Vehicles doubling as domiciles near Spokane Street in SoDo.

On a cold Night in October along West Seattle’s Harbor Avenue, an RV with a whirring generator housed a young couple, their two dogs, and their cat.

Several months earlier, a 24-year-old Florida woman, whom we’ll call “Ellie,” and her husband moved to Seattle from the South, expecting to afford an apartment. They both worked in the restaurant industry.

“We got here and we’re like, ‘Are you kidding me?’” said Ellie. Instead, they bought a $2,000 RV—less than it would have cost to move into an apartment—and eventually began parking on Harbor Avenue. (Ellie asked to use a nickname for this story because her boss doesn’t know about her living situation.)

More than half of King County’s unsheltered people now reside in vehicles. The county’s annual point-in-time count, held in January 2018, totaled 3,372 men, women, and children living in cars, trucks, vans, or RVs—a 46 percent rise compared to the previous year. But as the problem grows, the city’s response remains slow. Officials have yet to stick to a solution that would ease the challenges of vehicle residency.

Advocates for the homeless, for example, say the city hasn’t stopped its pattern of criminalizing life-sustaining activities—imposing fines or towing vehicles parked for more than 72 hours. At the same time, homeless people are not being offered reasonable alternatives, like access to shelter or housing.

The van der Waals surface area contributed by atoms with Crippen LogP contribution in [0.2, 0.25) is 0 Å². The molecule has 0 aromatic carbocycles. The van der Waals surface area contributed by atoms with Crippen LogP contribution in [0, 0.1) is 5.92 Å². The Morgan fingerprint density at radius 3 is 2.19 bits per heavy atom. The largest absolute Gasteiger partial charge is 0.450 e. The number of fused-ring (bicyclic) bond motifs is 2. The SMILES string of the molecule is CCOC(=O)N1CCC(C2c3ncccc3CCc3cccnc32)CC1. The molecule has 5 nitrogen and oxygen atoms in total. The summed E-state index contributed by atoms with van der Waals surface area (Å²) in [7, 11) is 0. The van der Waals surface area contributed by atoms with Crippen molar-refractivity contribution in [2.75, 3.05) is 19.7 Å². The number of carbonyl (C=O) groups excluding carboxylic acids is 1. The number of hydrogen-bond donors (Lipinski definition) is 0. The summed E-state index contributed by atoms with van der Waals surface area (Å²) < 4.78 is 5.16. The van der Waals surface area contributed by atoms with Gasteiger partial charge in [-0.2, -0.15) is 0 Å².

The Seattle Police Department hasn’t changed its enforcement policies; and solutions that officials have come up with to make it easier for vehicle residents have been short-lived. Former Seattle mayor Ed Murray began so-called safe lots, allowing those living in vehicles to park in designated areas—but the plan failed miserably after public safety concerns, neighborhood complaints, and costly upkeep. Critics also pointed out that the lots were isolated from any services homeless people need to access. Only one safe lot remains in SoDo.

“It’s like throwing spaghetti up on a wall and it didn’t stick and saying, ‘Well forget it,’” says Sara Rankin, a Seattle University law professor and director of the Homeless Rights Advocacy Project. “You can’t make policy that way.”

In September, mayor Jenny Durkan’s newly proposed 2019 budget included $250,000 for vehicular response, which offered another overnight parking program for those “who are largely self-sufficient and require a relatively low level of services.” Human Services Department spokesperson Meg Olberding says she expects that money to serve 90 households, through “flexible dollars” for whatever gets them on their feet. Need first and last month’s rent? The city can pay that. But beyond a pilot program, there’s no known plan. Seattle officials still haven’t said what the effective “targeted outreach” will look like, how they’ll do it, and whether enforcement policies will change.

In the meantime, Ellie and her husband, the couple parked on Harbor Avenue, are saving, maybe enough to move into a place in a week or two. Eventually they hope to buy a plot of land, where they can park the RV.

But for now they’re just two of the thousands of residents living on Seattle’s streets.

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